Hynes Legal: Towing of Cars in Strata

Under the new laws, a body corporate wanting to tow a car will no longer require an order from the Commissioner’s Office before they tow. But the devil is in the detail.

Find out what’s new regarding parking and towing in strata schemes, and how to ensure you don’t get caught out doing the wrong thing. Our update includes:

The towing of cars in strata has been an issue for decades because there is no self-help remedy in relation to by-law enforcement.

Out with the old: Commissioner’s Office order

To enforce a by-law, which is what you’re doing when you are trying to tow a car, you traditionally need to go through the Commissioner’s Office to get an order to allow you to do that.

When someone breaches the by-laws, you can’t simply drag them out of the pool because they’re in there at 8pm. Or if someone has a pet that’s not approved, you can’t get the master key and grab it, put it in a cage, and take it to the RSPCA.

You need an order from the Commissioner’s Office.

The reality is that orders of this nature will take somewhere around a year to obtain. It’s not practical to do that when you want to remove a car that shouldn’t be in a visitor parking space.

It’s all in the fine print: New strata laws regarding towing

Under the new laws, a body corporate wanting to tow a car will no longer require an order from the Commissioner’s Office before they tow. But the interesting thing in this issue is the fine print.

When legislation is created, we have the Act and we also have the reading speech. The reading speech contains some of the explanations as to why the government has done what it has done.

Those statements are not binding on their own, but they are very relevant when anyone is looking at the interpretation of the Act.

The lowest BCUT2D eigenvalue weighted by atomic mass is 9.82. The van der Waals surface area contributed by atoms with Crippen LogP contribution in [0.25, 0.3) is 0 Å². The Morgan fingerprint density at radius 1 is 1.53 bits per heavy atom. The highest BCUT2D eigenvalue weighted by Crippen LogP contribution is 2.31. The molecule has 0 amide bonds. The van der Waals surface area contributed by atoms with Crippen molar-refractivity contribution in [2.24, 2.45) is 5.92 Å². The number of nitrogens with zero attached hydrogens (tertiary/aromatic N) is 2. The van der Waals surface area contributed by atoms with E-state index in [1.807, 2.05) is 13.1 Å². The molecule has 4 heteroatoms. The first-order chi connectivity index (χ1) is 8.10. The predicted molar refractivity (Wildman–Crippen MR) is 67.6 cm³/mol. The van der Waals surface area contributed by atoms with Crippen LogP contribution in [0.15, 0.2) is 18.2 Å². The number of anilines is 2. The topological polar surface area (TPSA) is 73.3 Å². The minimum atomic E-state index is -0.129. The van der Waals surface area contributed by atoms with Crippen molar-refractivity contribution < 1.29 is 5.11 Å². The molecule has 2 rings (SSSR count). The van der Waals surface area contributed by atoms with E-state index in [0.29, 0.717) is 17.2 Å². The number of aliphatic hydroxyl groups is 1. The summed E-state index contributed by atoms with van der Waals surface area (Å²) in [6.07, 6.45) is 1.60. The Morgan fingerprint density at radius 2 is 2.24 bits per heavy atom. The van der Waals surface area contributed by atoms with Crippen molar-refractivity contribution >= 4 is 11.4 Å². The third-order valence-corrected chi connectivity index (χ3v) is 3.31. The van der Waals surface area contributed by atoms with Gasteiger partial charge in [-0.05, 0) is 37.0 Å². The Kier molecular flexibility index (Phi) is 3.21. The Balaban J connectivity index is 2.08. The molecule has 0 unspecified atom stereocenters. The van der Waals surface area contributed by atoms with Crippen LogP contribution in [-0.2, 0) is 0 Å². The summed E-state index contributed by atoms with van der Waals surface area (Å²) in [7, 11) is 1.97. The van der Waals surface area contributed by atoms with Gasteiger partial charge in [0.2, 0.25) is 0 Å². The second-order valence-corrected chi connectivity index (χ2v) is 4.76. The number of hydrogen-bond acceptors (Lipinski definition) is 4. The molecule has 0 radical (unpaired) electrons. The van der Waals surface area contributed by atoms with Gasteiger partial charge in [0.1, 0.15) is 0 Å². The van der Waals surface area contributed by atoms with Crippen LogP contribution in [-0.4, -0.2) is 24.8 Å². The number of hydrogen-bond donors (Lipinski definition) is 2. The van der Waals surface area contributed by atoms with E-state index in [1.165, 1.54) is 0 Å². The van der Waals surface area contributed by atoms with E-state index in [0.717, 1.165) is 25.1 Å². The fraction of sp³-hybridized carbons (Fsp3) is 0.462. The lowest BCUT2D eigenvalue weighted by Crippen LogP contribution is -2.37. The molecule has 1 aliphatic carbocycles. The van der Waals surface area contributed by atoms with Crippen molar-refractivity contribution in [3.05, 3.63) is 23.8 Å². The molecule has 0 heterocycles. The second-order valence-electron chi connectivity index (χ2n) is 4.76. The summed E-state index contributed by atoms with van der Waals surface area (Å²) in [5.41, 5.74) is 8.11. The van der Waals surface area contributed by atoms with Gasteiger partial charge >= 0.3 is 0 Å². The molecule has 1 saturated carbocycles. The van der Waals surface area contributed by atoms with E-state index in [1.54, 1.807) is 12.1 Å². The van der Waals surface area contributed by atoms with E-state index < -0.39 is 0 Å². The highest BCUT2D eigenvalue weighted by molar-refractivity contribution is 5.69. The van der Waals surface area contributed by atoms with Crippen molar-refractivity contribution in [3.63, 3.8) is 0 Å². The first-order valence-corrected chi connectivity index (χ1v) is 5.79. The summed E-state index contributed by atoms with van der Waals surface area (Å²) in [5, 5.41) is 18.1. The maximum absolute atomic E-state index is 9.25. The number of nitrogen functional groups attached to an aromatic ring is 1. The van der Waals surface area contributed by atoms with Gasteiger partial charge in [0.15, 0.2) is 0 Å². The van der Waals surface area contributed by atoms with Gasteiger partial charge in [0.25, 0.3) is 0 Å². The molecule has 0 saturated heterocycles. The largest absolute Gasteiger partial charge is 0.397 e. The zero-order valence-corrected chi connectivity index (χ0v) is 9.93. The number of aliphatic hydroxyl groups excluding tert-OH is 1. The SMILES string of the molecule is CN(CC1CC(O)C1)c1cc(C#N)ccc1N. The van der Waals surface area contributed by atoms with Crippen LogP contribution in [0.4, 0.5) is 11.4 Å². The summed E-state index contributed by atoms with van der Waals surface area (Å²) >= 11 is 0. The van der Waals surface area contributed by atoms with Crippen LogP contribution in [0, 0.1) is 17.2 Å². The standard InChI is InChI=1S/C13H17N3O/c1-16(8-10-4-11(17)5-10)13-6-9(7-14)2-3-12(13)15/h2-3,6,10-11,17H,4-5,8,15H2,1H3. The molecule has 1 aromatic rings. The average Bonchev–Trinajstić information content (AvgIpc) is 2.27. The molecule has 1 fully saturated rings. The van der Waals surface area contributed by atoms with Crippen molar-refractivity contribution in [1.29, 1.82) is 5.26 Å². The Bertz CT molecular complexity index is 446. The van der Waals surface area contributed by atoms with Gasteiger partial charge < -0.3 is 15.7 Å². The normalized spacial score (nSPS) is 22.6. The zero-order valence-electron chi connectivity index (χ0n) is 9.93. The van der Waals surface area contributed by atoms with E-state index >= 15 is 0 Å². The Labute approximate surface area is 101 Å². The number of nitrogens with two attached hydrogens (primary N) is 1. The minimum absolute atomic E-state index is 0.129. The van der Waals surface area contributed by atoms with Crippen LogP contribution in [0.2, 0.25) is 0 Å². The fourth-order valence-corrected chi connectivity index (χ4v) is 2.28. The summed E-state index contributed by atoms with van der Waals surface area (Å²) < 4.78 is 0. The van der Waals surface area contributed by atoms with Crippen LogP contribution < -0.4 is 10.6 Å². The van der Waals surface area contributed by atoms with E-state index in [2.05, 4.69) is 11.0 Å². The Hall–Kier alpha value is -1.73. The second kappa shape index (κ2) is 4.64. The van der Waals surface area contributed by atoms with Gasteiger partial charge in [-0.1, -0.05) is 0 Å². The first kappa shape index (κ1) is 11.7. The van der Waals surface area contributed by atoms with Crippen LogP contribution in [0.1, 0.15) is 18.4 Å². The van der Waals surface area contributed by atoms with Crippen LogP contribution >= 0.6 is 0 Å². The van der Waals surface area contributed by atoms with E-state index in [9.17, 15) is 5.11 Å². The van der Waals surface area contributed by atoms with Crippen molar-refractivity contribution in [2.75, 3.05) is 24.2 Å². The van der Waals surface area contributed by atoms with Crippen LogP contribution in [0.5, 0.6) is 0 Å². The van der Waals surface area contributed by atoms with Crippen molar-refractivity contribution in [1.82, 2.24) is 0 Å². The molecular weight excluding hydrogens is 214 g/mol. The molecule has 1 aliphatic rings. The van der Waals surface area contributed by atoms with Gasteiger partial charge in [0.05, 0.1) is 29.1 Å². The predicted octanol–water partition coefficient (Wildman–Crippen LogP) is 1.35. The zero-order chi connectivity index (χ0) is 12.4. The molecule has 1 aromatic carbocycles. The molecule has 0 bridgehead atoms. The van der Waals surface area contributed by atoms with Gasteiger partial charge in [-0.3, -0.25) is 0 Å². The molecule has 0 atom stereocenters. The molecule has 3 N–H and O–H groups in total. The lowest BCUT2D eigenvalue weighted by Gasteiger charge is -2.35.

With the towing of cars, the change to the legislation is only very simple. But the reading speech has the fine print, and the reading speech says that bodies corporate still must be reasonable when they’re exercising their rights to tow a car.

What does acting reasonably mean in these circumstances? It is absolutely making sure that the person who is about to get towed knows that that’s going to be a consequence of them staying in that parking space.

Time will tell: Acting reasonably under the new laws

If a person parked in a visitor car parking space and they came back and the car had been towed, and the body corporate hadn’t made any attempt to contact them, (without this being legal advice) that is almost certainly going to be unreasonable.

However, if the body corporate had told them 15 times over the previous six months in writing and on text message and via e-mail and face-to-face, that if they keep doing that, then they’re going to be towed, then maybe it probably is going to be reasonable to tow without notice when they park there for the 16th time.

But again, as always in the Commissioner’s Office, what’s just and equitable and/or reasonable in each individual circumstance depends on those circumstances.

What you can do

As much as bodies corporate are going to have the right to tow cars, you’ve got to be very careful to make sure there is no argument that they haven’t acted reasonably in doing so.

New laws change the strata game, and many existing by-laws will now be out-of-date.

Hynes Legal offers a free review of your by-laws to ensure they are relevant and enforceable. Following this free assessment, we will provide you with a proposal to make recommended updates that align with the new body corporate laws. Simply CLICK HERE to fill out the form at the bottom of the page to get started.

And if you need help, just reach out.

Author: Frank Higginson, Partner, Hynes Legal 

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